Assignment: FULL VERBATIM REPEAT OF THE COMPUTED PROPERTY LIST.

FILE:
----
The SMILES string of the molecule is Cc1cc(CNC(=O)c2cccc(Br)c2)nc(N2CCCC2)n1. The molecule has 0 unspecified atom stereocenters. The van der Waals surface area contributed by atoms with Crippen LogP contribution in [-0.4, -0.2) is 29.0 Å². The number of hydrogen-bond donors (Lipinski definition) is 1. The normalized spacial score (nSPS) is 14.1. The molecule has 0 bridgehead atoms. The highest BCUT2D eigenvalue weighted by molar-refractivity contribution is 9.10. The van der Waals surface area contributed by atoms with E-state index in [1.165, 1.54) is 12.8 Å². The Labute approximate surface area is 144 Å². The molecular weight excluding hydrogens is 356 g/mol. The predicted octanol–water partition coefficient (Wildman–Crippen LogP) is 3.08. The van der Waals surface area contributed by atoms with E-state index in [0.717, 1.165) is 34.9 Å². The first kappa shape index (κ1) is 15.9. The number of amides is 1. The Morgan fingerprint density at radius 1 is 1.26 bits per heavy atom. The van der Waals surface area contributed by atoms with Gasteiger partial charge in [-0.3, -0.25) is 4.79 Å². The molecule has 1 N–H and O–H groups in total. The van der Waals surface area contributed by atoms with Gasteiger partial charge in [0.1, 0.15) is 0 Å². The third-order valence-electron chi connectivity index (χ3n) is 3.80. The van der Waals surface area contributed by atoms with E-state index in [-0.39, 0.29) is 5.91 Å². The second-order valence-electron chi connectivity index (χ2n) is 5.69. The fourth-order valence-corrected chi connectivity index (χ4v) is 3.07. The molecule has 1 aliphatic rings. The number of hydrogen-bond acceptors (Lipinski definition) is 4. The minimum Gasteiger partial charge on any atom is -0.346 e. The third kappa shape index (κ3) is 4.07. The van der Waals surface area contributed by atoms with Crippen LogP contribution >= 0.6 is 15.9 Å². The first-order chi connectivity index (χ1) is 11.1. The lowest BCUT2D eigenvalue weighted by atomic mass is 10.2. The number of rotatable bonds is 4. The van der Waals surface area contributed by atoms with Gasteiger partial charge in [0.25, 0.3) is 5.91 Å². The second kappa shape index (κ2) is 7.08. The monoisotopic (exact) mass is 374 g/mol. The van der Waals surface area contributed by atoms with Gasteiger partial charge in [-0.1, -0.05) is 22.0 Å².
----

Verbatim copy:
The SMILES string of the molecule is Cc1cc(CNC(=O)c2cccc(Br)c2)nc(N2CCCC2)n1. The molecule has 0 unspecified atom stereocenters. The van der Waals surface area contributed by atoms with Crippen LogP contribution in [-0.4, -0.2) is 29.0 Å². The number of hydrogen-bond donors (Lipinski definition) is 1. The normalized spacial score (nSPS) is 14.1. The molecule has 0 bridgehead atoms. The highest BCUT2D eigenvalue weighted by molar-refractivity contribution is 9.10. The van der Waals surface area contributed by atoms with E-state index in [1.165, 1.54) is 12.8 Å². The Labute approximate surface area is 144 Å². The molecular weight excluding hydrogens is 356 g/mol. The predicted octanol–water partition coefficient (Wildman–Crippen LogP) is 3.08. The van der Waals surface area contributed by atoms with E-state index in [0.717, 1.165) is 34.9 Å². The first kappa shape index (κ1) is 15.9. The number of amides is 1. The Morgan fingerprint density at radius 1 is 1.26 bits per heavy atom. The van der Waals surface area contributed by atoms with Gasteiger partial charge in [-0.3, -0.25) is 4.79 Å². The molecule has 1 N–H and O–H groups in total. The van der Waals surface area contributed by atoms with Gasteiger partial charge in [0.1, 0.15) is 0 Å². The third-order valence-electron chi connectivity index (χ3n) is 3.80. The van der Waals surface area contributed by atoms with E-state index in [-0.39, 0.29) is 5.91 Å². The second-order valence-electron chi connectivity index (χ2n) is 5.69. The fourth-order valence-corrected chi connectivity index (χ4v) is 3.07. The molecule has 1 aliphatic rings. The number of hydrogen-bond acceptors (Lipinski definition) is 4. The minimum Gasteiger partial charge on any atom is -0.346 e. The third kappa shape index (κ3) is 4.07. The van der Waals surface area contributed by atoms with Crippen LogP contribution >= 0.6 is 15.9 Å². The first-order chi connectivity index (χ1) is 11.1. The lowest BCUT2D eigenvalue weighted by atomic mass is 10.2. The number of rotatable bonds is 4. The van der Waals surface area contributed by atoms with Gasteiger partial charge in [0.25, 0.3) is 5.91 Å². The second kappa shape index (κ2) is 7.08. The monoisotopic (exact) mass is 374 g/mol. The van der Waals surface area contributed by atoms with Gasteiger partial charge in [-0.1, -0.05) is 22.0 Å².